- Thursday, 27 October 2016 18:32
by Dr. Ashfaque H. Khan
The author is Principal and Dean of NUST School of Social Sciences and Humanities, Islamabad
Until 1978, China barely existed in the global economy. Its growth experience remained modest and unnoticed by the global economic powers. After 1978, China cautiously opened its economy, grew at an unprecedented pace and transformed itself from a poor and inward looking economy into a modern, industrial and one of the stronger economies of the world.
Such a rapid economic transformation in a country as large as China has never occurred in human history. China’s economic performance over the last three and a half decades (1980-2015) has simply been remarkable. During this period, China has achieved two historic transformations. Firstly, it has succeeded in transforming a rural-agrarian economy into a modern-industrial economy. Secondly, it transformed a command economy into a market-based economy.
China’s growth experience over the last thirty-five years has been sustained, broad-based and impressive. Its real GDP grew at an average rate of 9.8 percent in the 1980s, 9.9 percent in the 1990s, and 10.3 percent in the decade of 2000s, but slowed somewhat to 8.0 percent during 2010-15. The initial conditions of Chinese economy in 1978 made economic growth an urgent priority. Early success in reform quickly transformed this priority into a national objective. A mix of fiscal, administrative and employment policies were employed to maintain social stability during the period of rapid economic growth and structural changes. Maintaining social stability in the backdrop of additional 9 million new entrants in the job market each year, as well as workers affected by policy shifts was not a mean achievement. Rapid economic growth and structural changes in the midst of occasional bouts of serious inflation, such as in the late 1980s and early 1990s, were serious macroeconomic challenges on which, China remained successful in maintaining macroeconomic stability on the one hand and continued to achieve double-digit or near double-digit economic growth effectively through the prudent use of monetary and fiscal policy. Such a high and sustained economic growth enabled China to take 728 million people out of poverty compared with 152 million by the rest of the world during the same time.
In just one generation, China has achieved what other countries took centuries to accomplish. For example, it took 155 years for Britain in the 18th Century to double its per capita income; it took US and Germany about 60 years in the 19th Century to double their per capita income; Japan took 33 years in the early 20th Century and China took just 12 years in the later 20th Century to double their per capita income. In a country with population exceeding the combined population of Africa and Latin America, China’s achievement is the most impressive development of our times. Perhaps no other country in the world would come near to the achievements of China in the coming decades or centuries. China’s challenge over the next one and a half decade is nothing but daunting, that is, enabling 1.34 billion people to move from the middle-income into the high-income bracket against the back drop of recurring global economic and financial crisis.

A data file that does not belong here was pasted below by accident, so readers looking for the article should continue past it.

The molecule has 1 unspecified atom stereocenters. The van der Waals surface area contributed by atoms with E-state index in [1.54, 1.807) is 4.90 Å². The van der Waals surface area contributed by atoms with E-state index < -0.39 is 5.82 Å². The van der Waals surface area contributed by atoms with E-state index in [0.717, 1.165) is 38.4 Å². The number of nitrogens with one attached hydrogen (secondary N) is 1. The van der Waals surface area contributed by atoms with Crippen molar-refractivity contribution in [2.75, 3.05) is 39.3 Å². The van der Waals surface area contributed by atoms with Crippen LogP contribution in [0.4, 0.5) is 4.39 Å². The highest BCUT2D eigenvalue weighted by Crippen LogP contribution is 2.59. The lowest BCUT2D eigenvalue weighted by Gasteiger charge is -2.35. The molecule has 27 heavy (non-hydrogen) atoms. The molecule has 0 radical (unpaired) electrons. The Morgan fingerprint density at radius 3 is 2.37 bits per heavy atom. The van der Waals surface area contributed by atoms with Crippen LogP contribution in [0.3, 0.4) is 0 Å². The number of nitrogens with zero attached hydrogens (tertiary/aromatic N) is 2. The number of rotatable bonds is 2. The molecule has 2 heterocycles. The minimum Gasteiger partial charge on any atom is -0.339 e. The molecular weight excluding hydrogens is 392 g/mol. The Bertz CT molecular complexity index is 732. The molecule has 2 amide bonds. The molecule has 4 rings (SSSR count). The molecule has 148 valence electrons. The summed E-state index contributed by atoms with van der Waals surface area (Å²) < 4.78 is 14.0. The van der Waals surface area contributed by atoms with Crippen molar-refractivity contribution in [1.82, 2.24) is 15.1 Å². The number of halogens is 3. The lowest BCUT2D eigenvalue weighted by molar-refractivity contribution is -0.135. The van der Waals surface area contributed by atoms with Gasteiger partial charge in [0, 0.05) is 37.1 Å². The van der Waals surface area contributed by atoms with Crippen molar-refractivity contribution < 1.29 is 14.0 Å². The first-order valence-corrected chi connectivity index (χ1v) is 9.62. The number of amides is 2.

Where does China stand today? With the size of the Chinese GDP on PPP basis of $19.5 trillion and per capita income of over $14,300 in 2015, it is the largest economy in the world surpassing the United States in 2014 for the first time in modern history. The restructuring of the economy and resulting efficiency gains contributed to a more than ten-fold increase in GDP since 1978.
China overtook Japan in terms of size of the economy in 2010. It is the world’s largest exporter and second largest importer as well as the largest manufacturer and user of automobiles, surpassing the US in 2011. China commands the world attention, as its weight in the global economy increased significantly over the years. When its industrial production, house building and electricity consumption slows, the news weighs on global stock markets and commodity prices. When its Central Bank eases monetary policy, it creates almost as big a stir as a decision by the Federal Reserves of the US. When China’s President/ Prime Minister stresses the need to maintain higher economic growth, his words carry more weight in the market than similar homage to growth from European leaders. No previous industrial revolution and economic news originating from China have been so widely watched by global markets today.